Brilliant start to the 2015 Bird Safari Season

Author Mike Russell
Senior Conservation Advisor

brent geese / John East

brent geese / John East

Blessed with a beautiful sunny, but chilly, start the first Bird Safari of the year to Medmerry got off to a flying start where (for some people) the best sighting of the day… was a mammal! Two mammals to be precise as a there were a couple of brown hares boxing each other; this was the first time many of the party had actually seen this occurrence.

Medmerry is this wonderful new reserve at Selsey, created out of the flood defence alleviation project and is now managed by the RSPB. On the bird front, stand out moments were the skeins of up to 2,000 Brent geese moving around the fields, their evocative calls filling the skies, with 100 curlews hidden amongst them. Also large numbers of lapwing in flight were a lovely sight, their alternating dark and light wings glinting in the sun.

A lone green sandpiper probing in the mud and a superb fly-past by a female red-breasted merganser were also memorable and it was wonderful surprise to pick out three spoonbill on some of the newly-flooded meadows. The light enabled us to see the colourful males of wigeon, teal and shoveler, while close-up views of gadwall enabled me to convince some doubting sceptics that they too have a wonderfully subtle plumage.

At the end of the day, a number of reed buntings coming into roost into nearby hawthorn thickets was a real treat, but the best was saved until last when we were all able to admire a stunning kingfisher sitting patiently close-by.

Not a bad end to a fabulous day, made even better by some excellent cake contributed by our ever-expanding group of bakers!

An additional day at Medmerry has been added to the programme, Thursday 19th February, details on the course page of the Trust website.

red-breasted merganser / John East

red-breasted merganser / John East

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January Blues

Author Ronnie Reed
People and Wildlife Officer Seven Sisters Country Park

rain / Kathy McEldowney

rain / Kathy McEldowney

I am not sure whether it is just that Christmas has now slipped passed again, or the rain lashing against the window but there is definitely a sense of the January blues hanging around

Maybe it is due to that bloated sensation of excess that Christmas leaves behind; should I really have eaten all that Christmas cake? Or maybe it is a sense of guilt; should I really have spent all that money? Or perhaps the depression goes a little deeper.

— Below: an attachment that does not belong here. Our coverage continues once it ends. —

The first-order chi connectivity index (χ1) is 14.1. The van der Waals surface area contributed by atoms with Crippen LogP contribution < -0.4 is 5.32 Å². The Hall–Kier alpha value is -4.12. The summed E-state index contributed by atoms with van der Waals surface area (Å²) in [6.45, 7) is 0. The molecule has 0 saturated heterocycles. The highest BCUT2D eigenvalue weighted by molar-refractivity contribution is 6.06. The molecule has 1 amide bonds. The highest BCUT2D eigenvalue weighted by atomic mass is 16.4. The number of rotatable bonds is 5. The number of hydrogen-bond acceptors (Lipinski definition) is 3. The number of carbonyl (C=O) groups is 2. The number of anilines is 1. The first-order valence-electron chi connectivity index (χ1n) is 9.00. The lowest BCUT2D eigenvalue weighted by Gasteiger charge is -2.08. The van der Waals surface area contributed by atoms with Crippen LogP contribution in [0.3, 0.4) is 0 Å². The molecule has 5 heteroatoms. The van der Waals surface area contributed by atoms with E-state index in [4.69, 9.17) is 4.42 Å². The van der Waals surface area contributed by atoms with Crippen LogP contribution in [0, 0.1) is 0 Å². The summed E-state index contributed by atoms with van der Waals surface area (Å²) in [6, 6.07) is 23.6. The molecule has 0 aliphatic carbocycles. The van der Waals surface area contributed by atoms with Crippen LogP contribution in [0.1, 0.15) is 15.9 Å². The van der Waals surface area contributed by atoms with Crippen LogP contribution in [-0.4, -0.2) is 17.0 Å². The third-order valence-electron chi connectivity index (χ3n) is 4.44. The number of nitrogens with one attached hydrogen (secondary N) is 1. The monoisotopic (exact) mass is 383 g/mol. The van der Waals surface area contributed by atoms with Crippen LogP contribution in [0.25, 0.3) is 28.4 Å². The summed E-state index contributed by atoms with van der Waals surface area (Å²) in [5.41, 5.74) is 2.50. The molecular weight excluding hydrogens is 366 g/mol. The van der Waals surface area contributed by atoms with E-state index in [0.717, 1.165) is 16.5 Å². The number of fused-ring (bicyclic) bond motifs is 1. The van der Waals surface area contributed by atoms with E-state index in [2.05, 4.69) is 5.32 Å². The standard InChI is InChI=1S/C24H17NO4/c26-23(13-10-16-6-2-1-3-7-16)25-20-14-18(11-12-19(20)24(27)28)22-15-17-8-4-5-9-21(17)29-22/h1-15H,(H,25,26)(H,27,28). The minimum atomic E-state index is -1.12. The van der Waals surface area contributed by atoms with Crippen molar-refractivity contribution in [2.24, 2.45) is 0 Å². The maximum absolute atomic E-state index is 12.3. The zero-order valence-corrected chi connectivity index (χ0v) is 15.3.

January is a time of reckoning, a time of reflection, a time to take stock and to make new resolutions. It is a time for looking back on the old year; assessing the last twelve months. It is also a time for looking forward ready to make changes that will improve our lives and hopefully the world around us. January represents a cross roads.

It is the time of year when it seems possible to change the little things and even the big things around us even if we know it doesn’t work that way.

What would I like to change?  Rather naively I would like to change the mind set that says happiness comes from possessing material things because our headlong race to have more and more has led us to plunder this amazing world we live in.

My January blues started on Black Friday, an American innovation that is designed to make us spend large amounts of money in order to be happy by buying as many ‘things’ as our bank accounts allow. Do you really need a 52 inch television screen? Then came endless Christmas advertisements encouraging us to spend, to gorge ourselves on food, to make our loved ones happy by buying them the latest iPad, computer game or smart phone. Once we had got over the Christmas blow out we hit the January sales.  How often do you need to replace your sofa

The depression really settled in as I drove around Sussex over the holiday period. A trip up to Broadbridge Heath left an imprint of a moonscape where the countryside is being cut up to build an enormous housing estate. Where had the green fields gone? Another journey took me around Haywards Heath and Bolnore and there is something deeply sad and poignant about the dormice runs stretched above the ring road to allow these creatures to cross between the houses into the tiny scraps of ancient woodland the developers have spared. Once the fields and the woodlands have gone, they have gone for ever. People need homes but so does wildlife and at the moment it seems we are winning the competition for space and every other thing is losing out. Surely there must be a way to balance these needs better?

Equally every time we buy something, whether it is a can of beans, a new car, a computer game or a litre of petrol it has an impact on the world in which we live. We gain something but somewhere down the food chain something else loses out.